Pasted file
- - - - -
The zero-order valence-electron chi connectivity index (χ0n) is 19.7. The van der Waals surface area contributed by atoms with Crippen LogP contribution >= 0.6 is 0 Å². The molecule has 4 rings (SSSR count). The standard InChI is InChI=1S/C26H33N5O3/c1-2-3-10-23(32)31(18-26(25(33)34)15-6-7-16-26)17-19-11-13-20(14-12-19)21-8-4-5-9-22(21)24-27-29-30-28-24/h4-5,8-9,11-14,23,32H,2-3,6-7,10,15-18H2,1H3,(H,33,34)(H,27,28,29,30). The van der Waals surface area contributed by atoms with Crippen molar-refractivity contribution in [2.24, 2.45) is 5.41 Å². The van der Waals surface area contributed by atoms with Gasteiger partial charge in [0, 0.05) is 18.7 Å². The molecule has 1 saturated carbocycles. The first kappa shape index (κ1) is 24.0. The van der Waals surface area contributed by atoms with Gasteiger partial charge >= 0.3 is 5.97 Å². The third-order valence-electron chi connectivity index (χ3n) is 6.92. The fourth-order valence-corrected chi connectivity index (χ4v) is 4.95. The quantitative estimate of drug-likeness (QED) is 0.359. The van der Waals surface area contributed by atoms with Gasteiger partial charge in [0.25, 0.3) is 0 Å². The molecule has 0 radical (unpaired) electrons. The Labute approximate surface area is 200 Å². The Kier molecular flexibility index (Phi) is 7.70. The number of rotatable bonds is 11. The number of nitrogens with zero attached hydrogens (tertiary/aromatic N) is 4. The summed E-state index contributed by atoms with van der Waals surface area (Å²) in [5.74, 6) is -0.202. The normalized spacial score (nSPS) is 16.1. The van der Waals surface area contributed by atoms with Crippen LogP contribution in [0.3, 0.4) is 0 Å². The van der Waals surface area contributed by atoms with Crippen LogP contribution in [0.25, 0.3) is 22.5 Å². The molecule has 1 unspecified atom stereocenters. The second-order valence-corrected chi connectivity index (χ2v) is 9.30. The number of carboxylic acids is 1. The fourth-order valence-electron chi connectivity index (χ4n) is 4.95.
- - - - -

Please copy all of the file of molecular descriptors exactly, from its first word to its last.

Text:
The zero-order valence-electron chi connectivity index (χ0n) is 19.7. The van der Waals surface area contributed by atoms with Crippen LogP contribution >= 0.6 is 0 Å². The molecule has 4 rings (SSSR count). The standard InChI is InChI=1S/C26H33N5O3/c1-2-3-10-23(32)31(18-26(25(33)34)15-6-7-16-26)17-19-11-13-20(14-12-19)21-8-4-5-9-22(21)24-27-29-30-28-24/h4-5,8-9,11-14,23,32H,2-3,6-7,10,15-18H2,1H3,(H,33,34)(H,27,28,29,30). The van der Waals surface area contributed by atoms with Crippen molar-refractivity contribution in [2.24, 2.45) is 5.41 Å². The van der Waals surface area contributed by atoms with Gasteiger partial charge in [0, 0.05) is 18.7 Å². The molecule has 1 saturated carbocycles. The first kappa shape index (κ1) is 24.0. The van der Waals surface area contributed by atoms with Gasteiger partial charge >= 0.3 is 5.97 Å². The third-order valence-electron chi connectivity index (χ3n) is 6.92. The fourth-order valence-corrected chi connectivity index (χ4v) is 4.95. The quantitative estimate of drug-likeness (QED) is 0.359. The van der Waals surface area contributed by atoms with Gasteiger partial charge in [0.25, 0.3) is 0 Å². The molecule has 0 radical (unpaired) electrons. The Labute approximate surface area is 200 Å². The Kier molecular flexibility index (Phi) is 7.70. The number of rotatable bonds is 11. The number of nitrogens with zero attached hydrogens (tertiary/aromatic N) is 4. The summed E-state index contributed by atoms with van der Waals surface area (Å²) in [5.74, 6) is -0.202. The normalized spacial score (nSPS) is 16.1. The van der Waals surface area contributed by atoms with Crippen LogP contribution in [0.3, 0.4) is 0 Å². The van der Waals surface area contributed by atoms with Crippen LogP contribution in [0.25, 0.3) is 22.5 Å². The molecule has 1 unspecified atom stereocenters. The second-order valence-corrected chi connectivity index (χ2v) is 9.30. The number of carboxylic acids is 1. The fourth-order valence-electron chi connectivity index (χ4n) is 4.95.